But the equipment manager’s Klout score is only 16! He doesn’t have any influence!

See how silly this is?

How about we forget about all these ridiculous numbering schemes? How about we stop confusing influence with being one of the popular kids?

How about we focus on building up our own communities, with our own people, and our own set of influencers who are actually influential, instead of just being the ones with the biggest following, or the loudest voice? Yes, it will take time. Yes, it will take work. But ultimately, everyone will be better off, don’t you think?

(Oh, and as for Old Spice guy? I think the campaign is brilliant. But keep in mind, their strategy of targeting popular (or in their words, “influential”) Twitter people only works because they are a well known brand. I have a feeling Allysa Milano wouldn’t have given a rat’s butt if Mr. No Name made a video about her.)

20 Responses

  1. You're right, but like always, the slow steady successful strategy seem to pale in comparison to the glitz and glamour of having an 'influential' person tweet or blog about you…

    At work I've taken the approach of 'let's build REAL relationships with people who might *actually* want to use our product' and so far it's going really well, however it does take time and sometimes we're lacking the exciting rush of a huge spike in traffic (not that that ever really translates into anything meaningful).

    It's so easy to say quality over quantity, but I still think it's difficult for many to compute.

  2. This is why I read and enjoy your thoughts so much, Sue.

    Yes, influence is/can be important; but it's how the influence is used, and the long-tail of it.

    You know yourself, from the 12for12k project, that interest can be hard to sustain. We can ask all the “influencers” we want to help us, but without a solid long-term plan in place, we achieve nothing.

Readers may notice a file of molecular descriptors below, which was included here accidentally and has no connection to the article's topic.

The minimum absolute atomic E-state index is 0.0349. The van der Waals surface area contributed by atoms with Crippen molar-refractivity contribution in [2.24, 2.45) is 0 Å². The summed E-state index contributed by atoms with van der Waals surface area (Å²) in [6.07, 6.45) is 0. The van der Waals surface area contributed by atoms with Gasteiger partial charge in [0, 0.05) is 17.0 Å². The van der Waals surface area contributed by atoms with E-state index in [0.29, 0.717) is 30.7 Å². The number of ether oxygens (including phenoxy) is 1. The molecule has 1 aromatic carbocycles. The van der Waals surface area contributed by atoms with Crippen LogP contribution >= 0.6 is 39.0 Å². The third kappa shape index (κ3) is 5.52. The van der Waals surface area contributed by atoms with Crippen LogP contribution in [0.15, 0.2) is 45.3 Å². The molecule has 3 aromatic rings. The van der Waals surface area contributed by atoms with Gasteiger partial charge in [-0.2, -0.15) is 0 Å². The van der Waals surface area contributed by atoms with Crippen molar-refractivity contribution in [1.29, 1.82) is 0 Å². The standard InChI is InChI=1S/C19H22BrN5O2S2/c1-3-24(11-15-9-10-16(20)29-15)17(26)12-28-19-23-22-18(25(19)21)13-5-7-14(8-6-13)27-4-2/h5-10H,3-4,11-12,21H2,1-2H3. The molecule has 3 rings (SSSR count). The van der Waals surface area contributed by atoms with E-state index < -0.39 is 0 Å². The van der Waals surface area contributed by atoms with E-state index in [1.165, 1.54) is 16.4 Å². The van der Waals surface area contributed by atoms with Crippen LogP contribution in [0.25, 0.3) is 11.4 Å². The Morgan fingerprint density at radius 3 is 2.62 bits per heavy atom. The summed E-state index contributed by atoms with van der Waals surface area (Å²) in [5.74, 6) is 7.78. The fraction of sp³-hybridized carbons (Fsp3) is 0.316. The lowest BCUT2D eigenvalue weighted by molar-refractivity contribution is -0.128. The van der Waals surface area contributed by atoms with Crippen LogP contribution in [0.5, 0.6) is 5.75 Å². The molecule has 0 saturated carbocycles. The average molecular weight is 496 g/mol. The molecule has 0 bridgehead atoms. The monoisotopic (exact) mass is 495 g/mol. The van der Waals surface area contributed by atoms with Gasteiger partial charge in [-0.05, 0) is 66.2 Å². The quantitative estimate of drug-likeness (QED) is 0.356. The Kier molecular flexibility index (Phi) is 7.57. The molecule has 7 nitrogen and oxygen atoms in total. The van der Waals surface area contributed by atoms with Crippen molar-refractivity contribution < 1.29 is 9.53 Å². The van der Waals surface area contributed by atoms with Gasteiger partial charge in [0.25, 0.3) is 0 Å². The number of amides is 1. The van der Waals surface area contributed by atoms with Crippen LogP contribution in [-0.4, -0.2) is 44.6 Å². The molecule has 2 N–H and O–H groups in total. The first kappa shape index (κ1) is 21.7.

BUT… build that relationship/friendship, involve and evolve, and then the real results come in. That's when you put programs in place for people and companies to use, as opposed to offering tidbits that you say is helping, when all it's helping is to score personal gain.

    Give me folks like you, Kneale, John Haydon, Cheryl and more like them over the “influencers” anytime.

    Because you guys have real influence – you know, the kin that sticks.


    1. I think one key is, we have to stop calling certain people and celebrities “influencers” just because they are popular! 🙂

      I'm glad you're one of my influencers, that's for darn sure!

  3. Good thoughts on influence and the numbers game, Sue. To @krusk point about quality vs. quantity, WORD. Building relationships with those who would actually use the products, services.. that's the real influence.

    It is about WHO. If only three people read one of my blog posts, but one of them is a small business owner looking for my services and we can engage and build a relationship, that's the win. That's the return on eyeballs.

    1. You got it, Davina! Back when I worked in community/public access TV, our viewership wasn't the highest. I truly believed that if only one person was touched by the content I was producing, I'd done my job. Blogging, Twittering, and the like – it's the same thing.

      Danny Brown and I connected two years ago and on the spark of an idea we (and the 12for12k network) raised over $100,000 for charity. Now, someone tell me that connecting with just one person can't have a huge impact!

      Thanks for dropping by.